150. As observed by their Lordships of the Privy Council in Rani Mewa Kuer v. Rani Hulas Kuer 1 I.A. 157 : 13 B.L.R. 312 : 3 Sar.P.C.J. 314 a compromise is in a sense a recognition or acknowledgment of some antecedent right but where an exchange or transfer is effected by a compromise between different persons in respect of different kinds of properties to be held in varying proportions, a minor, who feels aggrieved by such an exchange or transfer effected under the guise of a compromise, can repudiate the transaction within three years of his attaining majority or within the period ordinarily allowed by law for a suit for that purpose, whichever is longer. A compromise effected by a guardin ad litem in contravention of the terms of Section 462 of the old Code of Civil Procedure is only voidable at the instance of the minor. It is not void. If the minor on attaining majority does not repudiate it or seek to avoid it in the manner and within the time allowed by law, it binds him to the same extent and in the same way as if it had been validly effected by a person who had been of full age. On attaining majority in 1911 or later in 1914, when the certificated guardian was removed, the plaintiff was bound to exercise his option of repudiating it or affirming it. He took no steps to repudiate it within the time allowed by law. On the other hand, he ratified it by remaining in possession and enjoyment of the profits of the properties assigned to him by the compromise and has been so in possession and enjoyment up to this date. Since attaining majority, he has enjoyed the profits of the property for a period of nearly 10 years. Both as a compromise and as a family settlement of the disputes then pending between Dharam Das and his brothers and their mother Masammat Ruhli Kunwar and of other claims in regard to the family property, as affected by the Will of Lala Paras Das of the 16th November 1902 and his codicil of the 12th March 1903, the compromise and the decree passed on its basis, so far as they go, cannot now be impeached.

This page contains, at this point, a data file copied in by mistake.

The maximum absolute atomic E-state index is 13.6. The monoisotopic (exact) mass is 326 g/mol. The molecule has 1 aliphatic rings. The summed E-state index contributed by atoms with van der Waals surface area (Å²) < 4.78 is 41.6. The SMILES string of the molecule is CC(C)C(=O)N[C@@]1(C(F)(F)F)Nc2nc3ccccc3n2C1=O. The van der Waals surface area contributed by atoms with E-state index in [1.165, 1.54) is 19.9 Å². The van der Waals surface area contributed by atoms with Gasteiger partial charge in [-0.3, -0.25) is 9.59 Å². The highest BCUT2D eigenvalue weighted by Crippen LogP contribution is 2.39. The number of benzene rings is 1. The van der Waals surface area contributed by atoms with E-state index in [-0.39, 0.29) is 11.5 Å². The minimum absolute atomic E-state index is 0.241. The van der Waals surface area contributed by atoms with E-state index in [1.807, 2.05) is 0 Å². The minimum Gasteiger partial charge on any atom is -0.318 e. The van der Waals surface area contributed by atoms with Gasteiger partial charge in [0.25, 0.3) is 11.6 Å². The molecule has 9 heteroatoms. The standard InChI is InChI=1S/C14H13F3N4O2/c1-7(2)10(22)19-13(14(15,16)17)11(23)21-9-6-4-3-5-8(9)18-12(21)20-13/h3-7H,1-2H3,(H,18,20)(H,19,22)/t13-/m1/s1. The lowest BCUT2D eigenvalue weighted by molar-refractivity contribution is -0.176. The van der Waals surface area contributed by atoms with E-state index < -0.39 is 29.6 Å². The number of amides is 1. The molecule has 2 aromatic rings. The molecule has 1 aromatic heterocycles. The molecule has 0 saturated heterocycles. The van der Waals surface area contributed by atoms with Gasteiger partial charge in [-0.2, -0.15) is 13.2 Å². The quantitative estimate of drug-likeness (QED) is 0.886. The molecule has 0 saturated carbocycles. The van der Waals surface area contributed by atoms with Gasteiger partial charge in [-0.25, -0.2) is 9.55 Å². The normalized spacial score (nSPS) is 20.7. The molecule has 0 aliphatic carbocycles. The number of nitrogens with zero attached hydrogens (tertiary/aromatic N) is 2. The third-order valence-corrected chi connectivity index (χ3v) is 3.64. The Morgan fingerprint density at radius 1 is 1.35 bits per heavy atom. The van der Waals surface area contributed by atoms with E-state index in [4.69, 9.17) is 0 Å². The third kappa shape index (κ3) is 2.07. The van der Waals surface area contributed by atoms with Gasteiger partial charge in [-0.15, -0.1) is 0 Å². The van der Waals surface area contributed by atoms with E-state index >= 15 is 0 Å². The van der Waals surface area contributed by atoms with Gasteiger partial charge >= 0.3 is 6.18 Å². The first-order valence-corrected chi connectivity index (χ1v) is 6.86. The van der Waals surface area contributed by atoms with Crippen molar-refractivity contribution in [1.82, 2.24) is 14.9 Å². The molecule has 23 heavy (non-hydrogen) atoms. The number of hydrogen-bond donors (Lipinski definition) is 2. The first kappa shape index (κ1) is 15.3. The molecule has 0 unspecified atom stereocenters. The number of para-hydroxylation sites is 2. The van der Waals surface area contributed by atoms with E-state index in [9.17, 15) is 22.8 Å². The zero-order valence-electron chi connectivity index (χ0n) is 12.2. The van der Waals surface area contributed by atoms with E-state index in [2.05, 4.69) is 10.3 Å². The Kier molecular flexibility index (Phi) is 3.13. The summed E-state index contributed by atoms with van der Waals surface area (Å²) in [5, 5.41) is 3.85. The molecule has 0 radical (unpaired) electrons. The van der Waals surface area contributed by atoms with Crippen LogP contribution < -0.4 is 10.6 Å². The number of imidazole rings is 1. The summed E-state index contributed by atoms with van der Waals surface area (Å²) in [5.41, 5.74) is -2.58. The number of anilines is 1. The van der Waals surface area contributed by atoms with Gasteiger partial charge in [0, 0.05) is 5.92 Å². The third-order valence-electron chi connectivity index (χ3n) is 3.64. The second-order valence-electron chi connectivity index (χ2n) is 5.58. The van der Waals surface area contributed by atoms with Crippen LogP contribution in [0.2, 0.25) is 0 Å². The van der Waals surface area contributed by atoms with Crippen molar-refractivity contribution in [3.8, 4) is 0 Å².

151. It is necessary, however, to consider how far that compromise and decree could estop the parties from claiming any rights, which had not till then arisen or which, owing to all the brothers being then alive, none of them could have positively or with any reasonable certainty claimed as his own. Dharam Das died without leaving any issue in 1907 or 1908. He left a widow Musammat Bachoho Kunwar, who got such property, as Dharam Das had left unsquan-dered, in addition to what she had already recovered by a decree against her husband, based on the codicil of Lala Paras Das of the 17th April 1903. Badri Das died without leaving any male issue on the 26th April 1920. He left a widow, Musammat Phulwanti Kuar, who is the present defendant-appellant. She obtained possession of the property left by her husband, and obtained mutation of names in respect thereof in her favour. The present suit is confined to that portion of the property in her possession which had been allotted to the share of Badri Das out of the Parduman Kunwar estate.